And that reminds me that also, at that time, part of my travels were that I was doing what was called a voluntary work camps. And some of them were through Quaker Oats Service or something like that, I could be doing something physical like doing up an old building to be used as a youth centre. Or I could be looking after disabled children on a summer scheme. Or… any European country I chose various places to go, I worked with traveller children in Cardiff, I did something in Denmark, I did something in France, you know kind of all over the place really – Ireland. But that was mostly through my Quaker connections. And when I first left college when I was 19, I got a job in Paris, and they had what they called an International Quaker Centre there, and young people, mostly English-speaking from across the world would meet up there. And I used to frequent that centre quite often because it gave me connection and new friends, people I could meet. And it was through that that I met a young woman who was a student, an English woman who was a student in Paris, and we shared a flat together. I think, I think I could probably go anywhere in the English-speaking world and meet Quakers and probably in other parts of the world too if I wanted to. And my sister’s always maintained that tradition of open house, open door, for anybody who wanted to – somewhere to stay in Cape Town, for example.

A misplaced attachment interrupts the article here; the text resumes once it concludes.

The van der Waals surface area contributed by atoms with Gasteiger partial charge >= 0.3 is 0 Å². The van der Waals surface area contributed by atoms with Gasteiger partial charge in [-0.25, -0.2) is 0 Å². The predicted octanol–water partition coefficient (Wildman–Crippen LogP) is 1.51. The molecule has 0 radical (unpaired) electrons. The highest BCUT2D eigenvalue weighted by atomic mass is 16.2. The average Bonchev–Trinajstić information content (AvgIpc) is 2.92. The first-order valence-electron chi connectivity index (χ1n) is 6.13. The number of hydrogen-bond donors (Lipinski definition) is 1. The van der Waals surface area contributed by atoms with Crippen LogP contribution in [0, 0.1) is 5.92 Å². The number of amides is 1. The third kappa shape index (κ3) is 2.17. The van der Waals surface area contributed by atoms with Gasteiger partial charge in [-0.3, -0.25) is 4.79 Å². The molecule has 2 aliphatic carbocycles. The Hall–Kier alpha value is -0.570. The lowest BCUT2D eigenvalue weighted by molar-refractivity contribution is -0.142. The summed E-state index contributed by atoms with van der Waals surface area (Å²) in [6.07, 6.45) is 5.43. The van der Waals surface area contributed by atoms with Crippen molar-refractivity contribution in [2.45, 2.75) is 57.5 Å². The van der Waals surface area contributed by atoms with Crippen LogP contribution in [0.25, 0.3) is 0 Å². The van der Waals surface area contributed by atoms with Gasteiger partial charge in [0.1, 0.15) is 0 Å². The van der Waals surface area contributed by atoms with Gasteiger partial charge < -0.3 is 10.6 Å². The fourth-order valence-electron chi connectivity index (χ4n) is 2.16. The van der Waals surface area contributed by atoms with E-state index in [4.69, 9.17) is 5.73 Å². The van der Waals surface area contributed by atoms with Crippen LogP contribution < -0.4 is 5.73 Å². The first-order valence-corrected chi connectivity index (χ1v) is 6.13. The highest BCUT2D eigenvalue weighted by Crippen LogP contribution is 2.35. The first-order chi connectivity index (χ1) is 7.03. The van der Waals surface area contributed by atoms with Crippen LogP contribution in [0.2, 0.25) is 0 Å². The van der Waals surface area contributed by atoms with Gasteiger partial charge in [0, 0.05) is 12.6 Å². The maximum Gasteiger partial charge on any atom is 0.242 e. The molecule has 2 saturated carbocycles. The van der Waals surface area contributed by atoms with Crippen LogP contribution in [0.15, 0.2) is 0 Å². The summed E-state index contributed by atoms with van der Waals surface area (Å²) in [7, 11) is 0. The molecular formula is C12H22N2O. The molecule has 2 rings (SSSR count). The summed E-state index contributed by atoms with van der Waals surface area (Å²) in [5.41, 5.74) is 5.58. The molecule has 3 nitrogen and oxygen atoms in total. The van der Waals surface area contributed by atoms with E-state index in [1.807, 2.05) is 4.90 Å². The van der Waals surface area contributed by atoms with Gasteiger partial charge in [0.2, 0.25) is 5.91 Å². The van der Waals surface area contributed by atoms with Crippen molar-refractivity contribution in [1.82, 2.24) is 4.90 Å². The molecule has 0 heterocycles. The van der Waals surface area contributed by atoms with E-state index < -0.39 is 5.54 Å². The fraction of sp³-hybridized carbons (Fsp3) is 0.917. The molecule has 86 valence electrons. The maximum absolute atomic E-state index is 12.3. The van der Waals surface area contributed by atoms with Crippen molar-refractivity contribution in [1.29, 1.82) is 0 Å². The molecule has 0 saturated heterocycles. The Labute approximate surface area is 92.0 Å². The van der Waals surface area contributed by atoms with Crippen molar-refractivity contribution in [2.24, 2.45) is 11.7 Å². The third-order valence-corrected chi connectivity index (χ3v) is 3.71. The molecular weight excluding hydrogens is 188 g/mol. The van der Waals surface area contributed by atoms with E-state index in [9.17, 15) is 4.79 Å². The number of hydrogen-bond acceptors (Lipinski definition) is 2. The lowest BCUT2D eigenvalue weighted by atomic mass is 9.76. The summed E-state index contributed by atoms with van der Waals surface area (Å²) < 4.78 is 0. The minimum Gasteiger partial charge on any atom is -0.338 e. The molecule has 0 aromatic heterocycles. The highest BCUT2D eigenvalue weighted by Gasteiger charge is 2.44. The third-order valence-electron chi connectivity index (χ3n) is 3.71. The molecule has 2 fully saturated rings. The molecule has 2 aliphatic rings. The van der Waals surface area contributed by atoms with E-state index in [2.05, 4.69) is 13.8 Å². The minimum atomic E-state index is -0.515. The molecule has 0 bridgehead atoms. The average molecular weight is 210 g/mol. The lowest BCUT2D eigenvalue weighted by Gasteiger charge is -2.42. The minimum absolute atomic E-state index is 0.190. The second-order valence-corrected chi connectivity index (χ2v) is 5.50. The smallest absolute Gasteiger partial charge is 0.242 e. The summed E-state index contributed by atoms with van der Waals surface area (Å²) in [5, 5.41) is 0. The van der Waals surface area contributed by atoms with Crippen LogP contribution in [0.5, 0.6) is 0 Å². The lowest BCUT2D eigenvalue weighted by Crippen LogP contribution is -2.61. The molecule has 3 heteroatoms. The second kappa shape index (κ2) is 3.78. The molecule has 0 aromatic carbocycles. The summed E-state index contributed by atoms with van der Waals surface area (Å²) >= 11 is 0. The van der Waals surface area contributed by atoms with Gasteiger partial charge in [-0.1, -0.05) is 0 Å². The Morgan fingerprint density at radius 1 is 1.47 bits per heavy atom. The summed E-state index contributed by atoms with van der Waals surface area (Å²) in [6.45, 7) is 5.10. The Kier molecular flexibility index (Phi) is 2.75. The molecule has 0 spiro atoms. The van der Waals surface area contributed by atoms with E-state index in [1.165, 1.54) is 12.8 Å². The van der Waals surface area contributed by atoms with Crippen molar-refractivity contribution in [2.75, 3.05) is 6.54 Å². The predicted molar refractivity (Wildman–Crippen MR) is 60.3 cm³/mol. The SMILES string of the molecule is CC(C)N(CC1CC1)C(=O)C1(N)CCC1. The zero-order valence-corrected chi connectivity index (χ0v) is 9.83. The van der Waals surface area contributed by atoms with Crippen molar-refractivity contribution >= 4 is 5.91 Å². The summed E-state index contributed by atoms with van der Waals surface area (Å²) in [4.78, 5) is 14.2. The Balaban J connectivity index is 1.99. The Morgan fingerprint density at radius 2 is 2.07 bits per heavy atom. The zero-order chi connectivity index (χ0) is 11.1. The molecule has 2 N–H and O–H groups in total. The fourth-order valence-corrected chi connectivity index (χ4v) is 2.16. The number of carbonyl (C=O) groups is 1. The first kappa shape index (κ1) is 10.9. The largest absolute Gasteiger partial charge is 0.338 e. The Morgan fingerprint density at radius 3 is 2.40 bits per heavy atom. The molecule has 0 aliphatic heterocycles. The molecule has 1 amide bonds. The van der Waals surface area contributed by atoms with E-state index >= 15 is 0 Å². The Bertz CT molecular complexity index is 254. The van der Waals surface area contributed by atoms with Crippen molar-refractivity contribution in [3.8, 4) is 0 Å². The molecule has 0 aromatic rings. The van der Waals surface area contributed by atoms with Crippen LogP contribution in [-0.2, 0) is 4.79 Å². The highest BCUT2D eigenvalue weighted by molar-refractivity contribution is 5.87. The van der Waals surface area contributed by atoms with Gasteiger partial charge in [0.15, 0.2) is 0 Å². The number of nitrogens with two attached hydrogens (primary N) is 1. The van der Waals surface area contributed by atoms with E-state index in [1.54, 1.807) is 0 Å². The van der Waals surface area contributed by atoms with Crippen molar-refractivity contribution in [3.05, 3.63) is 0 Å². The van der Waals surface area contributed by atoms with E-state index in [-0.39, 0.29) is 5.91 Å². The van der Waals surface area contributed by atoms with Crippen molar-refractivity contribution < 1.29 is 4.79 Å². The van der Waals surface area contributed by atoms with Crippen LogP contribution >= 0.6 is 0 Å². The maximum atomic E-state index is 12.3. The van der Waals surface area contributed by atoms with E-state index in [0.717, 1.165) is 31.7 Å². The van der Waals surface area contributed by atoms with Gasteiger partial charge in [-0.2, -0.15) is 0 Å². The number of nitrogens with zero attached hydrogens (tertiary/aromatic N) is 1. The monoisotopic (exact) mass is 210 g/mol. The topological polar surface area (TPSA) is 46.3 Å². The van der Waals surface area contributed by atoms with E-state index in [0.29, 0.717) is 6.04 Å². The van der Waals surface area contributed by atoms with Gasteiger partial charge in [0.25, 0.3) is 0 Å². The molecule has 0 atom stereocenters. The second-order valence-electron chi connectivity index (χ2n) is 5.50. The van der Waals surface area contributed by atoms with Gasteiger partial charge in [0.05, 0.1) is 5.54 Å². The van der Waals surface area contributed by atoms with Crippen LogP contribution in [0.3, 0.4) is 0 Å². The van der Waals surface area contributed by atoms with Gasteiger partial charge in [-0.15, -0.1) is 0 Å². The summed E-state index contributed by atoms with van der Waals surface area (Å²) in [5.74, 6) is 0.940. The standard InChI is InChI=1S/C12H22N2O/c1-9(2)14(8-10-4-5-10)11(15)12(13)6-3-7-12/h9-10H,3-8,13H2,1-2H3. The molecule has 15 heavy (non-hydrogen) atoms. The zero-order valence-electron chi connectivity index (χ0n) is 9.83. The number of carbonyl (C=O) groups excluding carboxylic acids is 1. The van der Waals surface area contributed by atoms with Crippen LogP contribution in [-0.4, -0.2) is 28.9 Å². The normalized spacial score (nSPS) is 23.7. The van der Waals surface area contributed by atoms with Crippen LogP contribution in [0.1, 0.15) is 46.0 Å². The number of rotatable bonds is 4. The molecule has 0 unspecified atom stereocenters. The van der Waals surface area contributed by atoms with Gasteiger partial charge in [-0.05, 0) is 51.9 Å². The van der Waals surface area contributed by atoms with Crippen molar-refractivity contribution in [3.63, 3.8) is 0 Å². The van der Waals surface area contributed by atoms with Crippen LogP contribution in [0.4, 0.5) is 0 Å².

LV: Do you still identify with your, kind of like, Quaker roots or have you moved away from them?
S: Well, I think it’s influenced me a lot, I did move away from it very clearly in the 1970s. I couldn’t connect anymore with the pacifism, and that was because of the liberation movements in Africa and the liberation struggles and recognising that, I mean it’s history now isn’t it and it looks different in a different perspective. But what was going on in South Africa, what was going on in Mozambique, what was going on in Angola – in those places in the ‘70s, you know the repression was just massive. And that people were standing up to it and doing so sometimes using armed struggle I kind of identified with and understood. I only understood the use of arms by the oppressed – [laughter] I totally totally reject it by established wealthy countries and so that’s kind of where I went with that. And I don’t... I can’t say today that I am a pacifist or even a peace activist, although I’ve been active so um ... in the early ‘80s I was involved in some of this women’s activities in Greenham Common [peace camp]. Um, by that time I was living in Yorkshire, and um... I can remember standing on the streets of Harrogate singing songs with a group of about six or eight women bringing awareness to the people of Harrogate and it was significant in Harrogate because of Menwith Hill [RAF base operated by the National Security Agency] and the nearby… You know there was also demonstrations going on at Menwith Hill and a camp was set up there for a while. You know I used to attend demos there and I spent Christmas at Greenham once in a very small tent [laughter].